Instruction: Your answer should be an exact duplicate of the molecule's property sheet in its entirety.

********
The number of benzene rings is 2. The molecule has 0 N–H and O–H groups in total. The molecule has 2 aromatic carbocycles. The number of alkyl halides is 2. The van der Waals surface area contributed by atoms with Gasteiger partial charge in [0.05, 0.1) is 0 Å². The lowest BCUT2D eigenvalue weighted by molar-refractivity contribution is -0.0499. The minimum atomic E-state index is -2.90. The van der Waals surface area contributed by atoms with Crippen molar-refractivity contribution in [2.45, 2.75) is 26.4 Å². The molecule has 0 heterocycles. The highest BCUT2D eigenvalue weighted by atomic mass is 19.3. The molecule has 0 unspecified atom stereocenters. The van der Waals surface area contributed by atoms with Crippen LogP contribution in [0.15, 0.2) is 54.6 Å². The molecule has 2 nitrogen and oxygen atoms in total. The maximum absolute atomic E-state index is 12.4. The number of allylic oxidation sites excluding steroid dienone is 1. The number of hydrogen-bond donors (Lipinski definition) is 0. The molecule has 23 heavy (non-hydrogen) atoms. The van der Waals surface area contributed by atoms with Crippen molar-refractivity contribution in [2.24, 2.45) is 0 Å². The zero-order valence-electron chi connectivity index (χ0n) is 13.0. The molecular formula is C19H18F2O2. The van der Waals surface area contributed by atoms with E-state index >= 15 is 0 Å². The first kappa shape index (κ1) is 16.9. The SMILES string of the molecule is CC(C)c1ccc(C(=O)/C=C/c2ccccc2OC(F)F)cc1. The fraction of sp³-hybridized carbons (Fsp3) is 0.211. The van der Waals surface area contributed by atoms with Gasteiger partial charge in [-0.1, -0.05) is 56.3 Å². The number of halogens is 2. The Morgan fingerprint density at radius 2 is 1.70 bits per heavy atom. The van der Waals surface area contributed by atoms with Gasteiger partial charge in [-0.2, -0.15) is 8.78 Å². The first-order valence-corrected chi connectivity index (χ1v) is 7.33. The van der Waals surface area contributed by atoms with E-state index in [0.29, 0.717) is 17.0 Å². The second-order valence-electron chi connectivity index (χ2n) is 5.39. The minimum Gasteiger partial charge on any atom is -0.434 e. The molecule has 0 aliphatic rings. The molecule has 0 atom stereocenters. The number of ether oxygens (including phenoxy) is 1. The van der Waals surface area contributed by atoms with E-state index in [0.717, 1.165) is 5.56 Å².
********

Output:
The number of benzene rings is 2. The molecule has 0 N–H and O–H groups in total. The molecule has 2 aromatic carbocycles. The number of alkyl halides is 2. The van der Waals surface area contributed by atoms with Gasteiger partial charge in [0.05, 0.1) is 0 Å². The lowest BCUT2D eigenvalue weighted by molar-refractivity contribution is -0.0499. The minimum atomic E-state index is -2.90. The van der Waals surface area contributed by atoms with Crippen molar-refractivity contribution in [2.45, 2.75) is 26.4 Å². The molecule has 0 heterocycles. The highest BCUT2D eigenvalue weighted by atomic mass is 19.3. The molecule has 0 unspecified atom stereocenters. The van der Waals surface area contributed by atoms with Crippen LogP contribution in [0.15, 0.2) is 54.6 Å². The molecule has 2 nitrogen and oxygen atoms in total. The maximum absolute atomic E-state index is 12.4. The number of allylic oxidation sites excluding steroid dienone is 1. The number of hydrogen-bond donors (Lipinski definition) is 0. The molecule has 23 heavy (non-hydrogen) atoms. The van der Waals surface area contributed by atoms with Crippen molar-refractivity contribution in [2.24, 2.45) is 0 Å². The zero-order valence-electron chi connectivity index (χ0n) is 13.0. The molecular formula is C19H18F2O2. The van der Waals surface area contributed by atoms with E-state index >= 15 is 0 Å². The first kappa shape index (κ1) is 16.9. The SMILES string of the molecule is CC(C)c1ccc(C(=O)/C=C/c2ccccc2OC(F)F)cc1. The fraction of sp³-hybridized carbons (Fsp3) is 0.211. The van der Waals surface area contributed by atoms with Gasteiger partial charge in [-0.1, -0.05) is 56.3 Å². The number of halogens is 2. The Morgan fingerprint density at radius 2 is 1.70 bits per heavy atom. The van der Waals surface area contributed by atoms with Gasteiger partial charge in [-0.2, -0.15) is 8.78 Å². The first-order valence-corrected chi connectivity index (χ1v) is 7.33. The van der Waals surface area contributed by atoms with E-state index in [0.29, 0.717) is 17.0 Å². The second-order valence-electron chi connectivity index (χ2n) is 5.39. The minimum Gasteiger partial charge on any atom is -0.434 e. The molecule has 0 aliphatic rings. The molecule has 0 atom stereocenters. The number of ether oxygens (including phenoxy) is 1. The van der Waals surface area contributed by atoms with E-state index in [0.717, 1.165) is 5.56 Å².